Sterling rises versus euro, falls vs dollar on Bernanke
LONDON (Reuters) - Sterling rose to a 3-1/2 year high against a broadly weaker euro on Tuesday but fell against the dollar after U.S. Federal Reserve Chairman Ben Bernanke gave no firm hints the central bank would opt for another bout of quantitative easing.
Bernanke told lawmakers the Fed bank stood ready to offer additional monetary policy support but gave few details, boosting the dollar as many in the market had anticipated he would signal more stimulus in the coming months.
The pound fell 0.4 percent against the dollar to $1.5578, well off a high of $1.5677 hit earlier as the U.S. currency came under pressure before the Fed chief's testimony.
But it reversed earlier losses against the euro, which dropped to 78.315 pence, its weakest since late 2008. It stopped short of a reported options barrier at 78.25 pence, traders said.
Earlier, sterling had fallen after weaker-than-expected UK inflation data suggested the Bank had leeway to keep monetary policy loose for some time, but the impact was limited.
The Bank announced a further programme of quantitative easing via asset purchases earlier this month and policymakers will be waiting to see how this feeds through into the economy.
"We saw an initial sterling sell-off but attention has turned back to the dollar," said Jennifer Hau, currency strategist at Lloyds.
"A weaker inflation number has prompted the argument that it removes the obstacle to further stimulus. But it's hard to expect that to have an underlying impact on sterling given they have just announced more QE that is due to expire in November,"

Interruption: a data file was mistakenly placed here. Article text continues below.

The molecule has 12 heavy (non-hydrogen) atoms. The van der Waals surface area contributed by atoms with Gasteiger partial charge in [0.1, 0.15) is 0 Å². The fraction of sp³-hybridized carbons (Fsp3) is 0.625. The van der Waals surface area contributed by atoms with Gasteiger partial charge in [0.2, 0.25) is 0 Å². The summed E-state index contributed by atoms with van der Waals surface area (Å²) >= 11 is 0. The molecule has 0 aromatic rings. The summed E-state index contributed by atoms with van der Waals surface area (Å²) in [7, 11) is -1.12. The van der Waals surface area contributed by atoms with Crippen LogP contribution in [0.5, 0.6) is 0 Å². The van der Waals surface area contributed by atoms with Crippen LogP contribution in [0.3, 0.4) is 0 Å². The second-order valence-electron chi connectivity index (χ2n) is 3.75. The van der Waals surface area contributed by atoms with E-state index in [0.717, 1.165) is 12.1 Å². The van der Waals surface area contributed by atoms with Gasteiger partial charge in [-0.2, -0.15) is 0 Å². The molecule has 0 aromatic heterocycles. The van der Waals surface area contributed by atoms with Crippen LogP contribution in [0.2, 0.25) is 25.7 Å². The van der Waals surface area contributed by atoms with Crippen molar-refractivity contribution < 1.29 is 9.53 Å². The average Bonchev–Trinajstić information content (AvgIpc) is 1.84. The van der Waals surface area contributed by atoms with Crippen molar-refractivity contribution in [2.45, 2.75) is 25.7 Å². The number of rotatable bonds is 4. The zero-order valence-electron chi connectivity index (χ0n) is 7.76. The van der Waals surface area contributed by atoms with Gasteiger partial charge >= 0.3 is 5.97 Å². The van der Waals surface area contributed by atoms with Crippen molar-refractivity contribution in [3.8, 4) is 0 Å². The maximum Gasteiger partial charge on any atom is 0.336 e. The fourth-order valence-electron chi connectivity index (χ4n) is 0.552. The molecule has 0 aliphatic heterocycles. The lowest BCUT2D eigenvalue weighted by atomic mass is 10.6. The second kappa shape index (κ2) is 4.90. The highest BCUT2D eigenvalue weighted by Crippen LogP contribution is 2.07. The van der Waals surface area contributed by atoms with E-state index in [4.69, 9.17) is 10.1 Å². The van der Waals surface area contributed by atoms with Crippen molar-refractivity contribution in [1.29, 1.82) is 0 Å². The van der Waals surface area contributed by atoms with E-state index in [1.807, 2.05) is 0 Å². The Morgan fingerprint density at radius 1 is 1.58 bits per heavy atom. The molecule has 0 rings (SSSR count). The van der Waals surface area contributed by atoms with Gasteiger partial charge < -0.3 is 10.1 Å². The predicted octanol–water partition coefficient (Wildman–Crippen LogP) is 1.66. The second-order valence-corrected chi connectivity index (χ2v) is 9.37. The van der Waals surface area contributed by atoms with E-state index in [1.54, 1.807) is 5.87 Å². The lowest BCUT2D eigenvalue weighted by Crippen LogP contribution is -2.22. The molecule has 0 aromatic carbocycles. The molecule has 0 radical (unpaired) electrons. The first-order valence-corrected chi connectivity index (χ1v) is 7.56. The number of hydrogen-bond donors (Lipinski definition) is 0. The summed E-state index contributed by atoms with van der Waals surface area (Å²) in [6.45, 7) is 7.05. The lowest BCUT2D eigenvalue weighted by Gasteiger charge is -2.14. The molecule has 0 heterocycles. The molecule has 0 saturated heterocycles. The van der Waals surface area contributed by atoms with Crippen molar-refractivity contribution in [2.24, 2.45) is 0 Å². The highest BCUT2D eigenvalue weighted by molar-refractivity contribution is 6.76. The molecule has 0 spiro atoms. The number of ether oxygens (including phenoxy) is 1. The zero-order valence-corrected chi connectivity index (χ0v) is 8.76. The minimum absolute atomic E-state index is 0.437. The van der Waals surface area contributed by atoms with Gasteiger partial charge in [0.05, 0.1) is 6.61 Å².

The pound was expected to remain buoyant against the euro as the euro zone debt crisis encourages investors to switch out of the currency into perceived safer alternatives.
The euro was hurt by comments from Italian Prime Minister Mario Monti, who said he expected the governor of Sicily to resign given a growing financial crisis that has pushed the autonomous region close to default.
Sterling has made steady gains versus the euro since the European Central Bank cut interest rates earlier this month.
Data showed UK consumer price inflation fell to 2.4 percent in June, its lowest since November 2009, and undershooting forecasts for a reading of 2.8 percent.
Many analysts said falling prices justified the BoE's asset purchases, intended to stimulate lacklustre economic growth, and said the 375 billion pounds programme could be expanded.
"It seems like this will give the BoE room to manoeuvre. They know they can now buy even more because inflation is finally coming down," said John Hydeskov, chief analyst at Danske Markets.
Quantitative easing can be considered currency negative because the bond-buying programme involves pumping more pounds into the system, potentially weighing on demand.
But some analysts said the data should be seen as positive for the pound in the longer term as it could enable consumers to spend more and help lift the UK economy out of recession.
"It will feed down into disposable incomes in households which have been decreasing for the last few years, so eventually it will be a good thing for sterling, but not intra-day today," said Danske Bank's Hydeskov.
(Additional reporting by Nia Williams, editing by Nigel Stephenson)
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